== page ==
Sunday, August 23, 2009

CS: Phase transitions for greedy sparse approximation algorithms, Exponential bounds implying construction of CS mat, Fast Bayesian Matching Pursuit

Jared Tanner just sent me this:
Two new compressed sensing manuscripts are available. Items 1 and 6 on my webpage publication list:
Item 6 was submitted about a year ago, but I've only recently posted it online; it gives finite dimensional bounds for Gaussian matrices and l1-regularization. Item 1 is a new paper whose results which quantifies what has actually been proven about CoSaMP, Subspace Pursuit and Iterated Hard Thresholding. Rather than saying something like "the algorithm work if RIP constant with sparsity 4k is less than 1/10 then the algorithm work" we cast the results in terms of the phase transition framework using Gaussian matrices.

Here is item 1: Phase transitions for greedy sparse approximation algorithms by Jeffrey Blanchard, Coralia Cartis, Jared Tanner and Andrew Thompson. The abstract reads:

A major enterprise in compressed sensing and sparse approximation is the design and analysis of computationally tractable algorithms for recovering sparse, exact or approximate, solutions of underdetermined linear systems of equations. Many such algorithms have now been proven using the ubiquitous Restricted Isometry Property (RIP) [9] to have optimal-order uniform recovery guarantees. However, it is unclear when the RIP-based sufficient conditions on the algorithm are satisfied. We present a framework in which this task can be achieved; translating these conditions for Gaussian measurement matrices into requirements on the signal's sparsity level, size and number of measurements. We illustrate this approach on three of the state-of-the-art greedy algorithms: CoSaMP [27], Subspace Pursuit (SP) [11] and Iterated Hard Thresholding (IHT) [6]. Designed to allow a direct comparison of existing theory, our framework implies that IHT, the lowest of the three in computational cost, also requires fewer compressed sensing measurements than CoSaMP and SP.

and item 6: Exponential bounds implying construction of compressed sensing matrices, error-correcting codes and neighborly polytopes by random sampling. by Jared Tanner and David L. Donoho. The abstract reads:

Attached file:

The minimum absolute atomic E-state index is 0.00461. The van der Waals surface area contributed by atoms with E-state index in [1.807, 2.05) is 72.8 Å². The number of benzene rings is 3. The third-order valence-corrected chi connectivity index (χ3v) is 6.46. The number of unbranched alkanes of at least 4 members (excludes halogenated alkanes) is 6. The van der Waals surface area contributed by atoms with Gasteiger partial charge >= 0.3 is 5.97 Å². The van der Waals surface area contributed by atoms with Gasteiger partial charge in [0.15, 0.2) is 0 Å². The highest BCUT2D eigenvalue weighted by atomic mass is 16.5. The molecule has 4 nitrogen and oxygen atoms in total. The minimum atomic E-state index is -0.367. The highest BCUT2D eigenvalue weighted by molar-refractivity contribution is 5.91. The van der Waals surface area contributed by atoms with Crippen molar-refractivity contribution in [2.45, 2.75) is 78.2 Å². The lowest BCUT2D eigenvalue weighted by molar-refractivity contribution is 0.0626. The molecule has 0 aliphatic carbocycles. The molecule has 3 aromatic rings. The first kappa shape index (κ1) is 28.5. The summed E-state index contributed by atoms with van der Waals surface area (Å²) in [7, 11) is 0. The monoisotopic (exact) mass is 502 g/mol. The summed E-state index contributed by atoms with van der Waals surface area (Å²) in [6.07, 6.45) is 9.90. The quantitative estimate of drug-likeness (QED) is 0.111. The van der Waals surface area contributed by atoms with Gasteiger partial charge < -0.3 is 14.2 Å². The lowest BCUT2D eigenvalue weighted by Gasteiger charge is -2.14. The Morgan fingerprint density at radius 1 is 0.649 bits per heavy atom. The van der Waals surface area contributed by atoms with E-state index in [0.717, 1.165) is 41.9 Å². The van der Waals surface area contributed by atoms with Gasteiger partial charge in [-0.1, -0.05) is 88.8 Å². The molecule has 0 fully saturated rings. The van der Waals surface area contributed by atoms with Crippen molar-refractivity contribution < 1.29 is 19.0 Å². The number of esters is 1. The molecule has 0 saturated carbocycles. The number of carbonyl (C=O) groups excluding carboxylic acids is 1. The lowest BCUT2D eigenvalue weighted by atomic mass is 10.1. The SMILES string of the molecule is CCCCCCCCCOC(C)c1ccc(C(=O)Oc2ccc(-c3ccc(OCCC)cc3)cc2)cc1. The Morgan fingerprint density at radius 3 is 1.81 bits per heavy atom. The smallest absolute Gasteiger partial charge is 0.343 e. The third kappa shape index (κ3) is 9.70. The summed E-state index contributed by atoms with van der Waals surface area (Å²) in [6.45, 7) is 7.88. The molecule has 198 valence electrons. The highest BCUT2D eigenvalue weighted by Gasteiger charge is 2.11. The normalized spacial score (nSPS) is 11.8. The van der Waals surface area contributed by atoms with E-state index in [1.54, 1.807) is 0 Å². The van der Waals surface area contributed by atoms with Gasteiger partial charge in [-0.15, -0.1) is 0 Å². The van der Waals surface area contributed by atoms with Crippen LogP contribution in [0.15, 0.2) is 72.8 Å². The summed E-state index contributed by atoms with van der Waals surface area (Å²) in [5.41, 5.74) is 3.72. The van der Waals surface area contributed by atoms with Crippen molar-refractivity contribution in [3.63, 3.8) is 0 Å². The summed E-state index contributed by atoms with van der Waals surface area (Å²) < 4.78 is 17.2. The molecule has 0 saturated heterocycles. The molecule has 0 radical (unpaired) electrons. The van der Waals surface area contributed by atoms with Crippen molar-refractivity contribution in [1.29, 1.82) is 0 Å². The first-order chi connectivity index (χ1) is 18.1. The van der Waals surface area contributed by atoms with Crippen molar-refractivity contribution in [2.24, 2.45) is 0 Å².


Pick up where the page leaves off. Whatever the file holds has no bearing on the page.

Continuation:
In [12] the authors proved an asymptotic sampling theorem for sparse signals, showing that n random measurements permit to reconstruct an N-vector having k nonzeros provided
n \gt 2 · k · log(N/n)(1 + o(1));
reconstruction uses ℓ1 minimization. They also proved an asymptotic rate theorem, showing existence of real error-correcting codes for messages of length N which can correct all possible k-element error patterns using just n generalized checksum bits, where
n \gt 2e · k log(N/n)(1 + o(1));
decoding uses ℓ1 minimization. Both results require an asymptotic framework, with N growing large. For applications, on the other hand, we are concerned with specific triples k,n, N. We exhibit triples (k, n,N) for which Compressed Sensing Matrices and Real Error-Correcting Codes surely exist and can be obtained with high probability by random sampling. These derive from exponential bounds on the probability of drawing ‘bad’ matrices. The bounds give conditions effective at finite-N, and converging to the known sharp asymptotic conditions for large N. Compared to other finite-N bounds known to us, they are much stronger, and much more explicit.
Our bounds derive from asymptotics in [12] counting the expected number of k-dimensional faces of the randomly projected simplex TN−1 and cross-polytope CN. We develop here finite-N bounds on the expected discrepancy between the number of k-faces of the projected polytope AQ and its generator Q, for Q = TN−1 and CN.
Our bounds also imply existence of interesting geometric objects. Thus, we exhibit triples (k, n,N) for which polytopes with 2N vertices can be centrally k-neighborly.

Thanks Jared for the heads-up!

Philip Schniter, Lee C. Potter, Justin Ziniel just made available a new version of Fast Bayesian Matching Pursuit code. From the website:

An updated version 1.2 software package has been made available for those who would like to explore how the algorithm works in MATLAB. The updated version now includes support for complex-valued signals and noise.

PS: I am still away.

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